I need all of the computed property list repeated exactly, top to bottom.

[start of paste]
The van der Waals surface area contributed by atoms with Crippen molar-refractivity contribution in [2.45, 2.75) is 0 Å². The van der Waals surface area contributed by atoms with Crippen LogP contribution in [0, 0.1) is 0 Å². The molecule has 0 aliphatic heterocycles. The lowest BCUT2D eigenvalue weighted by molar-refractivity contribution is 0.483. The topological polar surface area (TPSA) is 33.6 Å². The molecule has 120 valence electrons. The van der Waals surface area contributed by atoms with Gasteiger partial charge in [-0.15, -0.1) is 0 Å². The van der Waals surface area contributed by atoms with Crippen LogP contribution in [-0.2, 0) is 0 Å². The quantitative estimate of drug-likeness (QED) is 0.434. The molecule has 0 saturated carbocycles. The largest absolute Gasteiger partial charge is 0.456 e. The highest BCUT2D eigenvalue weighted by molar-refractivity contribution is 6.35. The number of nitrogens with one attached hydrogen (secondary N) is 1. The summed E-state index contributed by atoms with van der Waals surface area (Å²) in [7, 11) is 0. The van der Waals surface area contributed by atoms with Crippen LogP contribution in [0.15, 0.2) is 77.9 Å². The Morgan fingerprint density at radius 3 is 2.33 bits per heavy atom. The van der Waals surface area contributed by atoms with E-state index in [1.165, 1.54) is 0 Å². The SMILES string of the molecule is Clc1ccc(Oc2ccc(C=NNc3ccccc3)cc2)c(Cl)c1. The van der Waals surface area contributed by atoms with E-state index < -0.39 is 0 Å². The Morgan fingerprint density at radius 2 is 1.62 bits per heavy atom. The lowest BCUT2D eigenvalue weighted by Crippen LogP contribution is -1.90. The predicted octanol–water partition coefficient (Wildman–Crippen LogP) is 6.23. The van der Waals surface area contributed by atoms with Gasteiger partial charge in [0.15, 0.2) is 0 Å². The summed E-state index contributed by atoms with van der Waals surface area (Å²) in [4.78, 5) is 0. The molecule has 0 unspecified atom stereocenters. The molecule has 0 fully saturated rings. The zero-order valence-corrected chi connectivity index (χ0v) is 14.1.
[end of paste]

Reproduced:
The van der Waals surface area contributed by atoms with Crippen molar-refractivity contribution in [2.45, 2.75) is 0 Å². The van der Waals surface area contributed by atoms with Crippen LogP contribution in [0, 0.1) is 0 Å². The molecule has 0 aliphatic heterocycles. The lowest BCUT2D eigenvalue weighted by molar-refractivity contribution is 0.483. The topological polar surface area (TPSA) is 33.6 Å². The molecule has 120 valence electrons. The van der Waals surface area contributed by atoms with Gasteiger partial charge in [-0.15, -0.1) is 0 Å². The van der Waals surface area contributed by atoms with Crippen LogP contribution in [-0.2, 0) is 0 Å². The quantitative estimate of drug-likeness (QED) is 0.434. The molecule has 0 saturated carbocycles. The largest absolute Gasteiger partial charge is 0.456 e. The highest BCUT2D eigenvalue weighted by molar-refractivity contribution is 6.35. The number of nitrogens with one attached hydrogen (secondary N) is 1. The summed E-state index contributed by atoms with van der Waals surface area (Å²) in [7, 11) is 0. The van der Waals surface area contributed by atoms with Crippen LogP contribution in [0.15, 0.2) is 77.9 Å². The Morgan fingerprint density at radius 3 is 2.33 bits per heavy atom. The van der Waals surface area contributed by atoms with E-state index in [1.165, 1.54) is 0 Å². The SMILES string of the molecule is Clc1ccc(Oc2ccc(C=NNc3ccccc3)cc2)c(Cl)c1. The van der Waals surface area contributed by atoms with E-state index < -0.39 is 0 Å². The Morgan fingerprint density at radius 2 is 1.62 bits per heavy atom. The lowest BCUT2D eigenvalue weighted by Crippen LogP contribution is -1.90. The predicted octanol–water partition coefficient (Wildman–Crippen LogP) is 6.23. The van der Waals surface area contributed by atoms with Gasteiger partial charge in [0.15, 0.2) is 0 Å². The summed E-state index contributed by atoms with van der Waals surface area (Å²) in [4.78, 5) is 0. The molecule has 0 unspecified atom stereocenters. The molecule has 0 fully saturated rings. The zero-order valence-corrected chi connectivity index (χ0v) is 14.1.